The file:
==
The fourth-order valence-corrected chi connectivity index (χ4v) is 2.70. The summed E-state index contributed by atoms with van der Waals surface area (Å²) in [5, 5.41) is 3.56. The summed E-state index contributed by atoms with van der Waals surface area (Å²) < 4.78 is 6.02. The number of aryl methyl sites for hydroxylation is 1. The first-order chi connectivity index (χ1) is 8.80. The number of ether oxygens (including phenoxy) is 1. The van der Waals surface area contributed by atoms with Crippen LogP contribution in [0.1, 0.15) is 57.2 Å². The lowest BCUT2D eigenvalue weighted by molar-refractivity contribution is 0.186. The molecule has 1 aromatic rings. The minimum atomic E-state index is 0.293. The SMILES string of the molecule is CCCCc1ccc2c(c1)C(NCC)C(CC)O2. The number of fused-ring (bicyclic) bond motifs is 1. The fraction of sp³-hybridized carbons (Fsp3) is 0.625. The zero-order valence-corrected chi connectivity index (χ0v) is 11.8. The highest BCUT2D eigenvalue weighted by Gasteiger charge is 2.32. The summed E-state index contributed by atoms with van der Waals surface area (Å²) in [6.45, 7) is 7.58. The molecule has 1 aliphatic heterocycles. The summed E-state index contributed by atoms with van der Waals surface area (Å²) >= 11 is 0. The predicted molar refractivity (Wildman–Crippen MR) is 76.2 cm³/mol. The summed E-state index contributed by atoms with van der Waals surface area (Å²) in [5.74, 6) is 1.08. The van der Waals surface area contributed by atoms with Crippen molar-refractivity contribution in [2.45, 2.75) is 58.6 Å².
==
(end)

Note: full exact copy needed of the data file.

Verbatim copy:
The fourth-order valence-corrected chi connectivity index (χ4v) is 2.70. The summed E-state index contributed by atoms with van der Waals surface area (Å²) in [5, 5.41) is 3.56. The summed E-state index contributed by atoms with van der Waals surface area (Å²) < 4.78 is 6.02. The number of aryl methyl sites for hydroxylation is 1. The first-order chi connectivity index (χ1) is 8.80. The number of ether oxygens (including phenoxy) is 1. The van der Waals surface area contributed by atoms with Crippen LogP contribution in [0.1, 0.15) is 57.2 Å². The lowest BCUT2D eigenvalue weighted by molar-refractivity contribution is 0.186. The molecule has 1 aromatic rings. The minimum atomic E-state index is 0.293. The SMILES string of the molecule is CCCCc1ccc2c(c1)C(NCC)C(CC)O2. The number of fused-ring (bicyclic) bond motifs is 1. The fraction of sp³-hybridized carbons (Fsp3) is 0.625. The zero-order valence-corrected chi connectivity index (χ0v) is 11.8. The highest BCUT2D eigenvalue weighted by Gasteiger charge is 2.32. The summed E-state index contributed by atoms with van der Waals surface area (Å²) in [6.45, 7) is 7.58. The molecule has 1 aliphatic heterocycles. The summed E-state index contributed by atoms with van der Waals surface area (Å²) >= 11 is 0. The predicted molar refractivity (Wildman–Crippen MR) is 76.2 cm³/mol. The summed E-state index contributed by atoms with van der Waals surface area (Å²) in [5.74, 6) is 1.08. The van der Waals surface area contributed by atoms with Crippen molar-refractivity contribution in [2.45, 2.75) is 58.6 Å².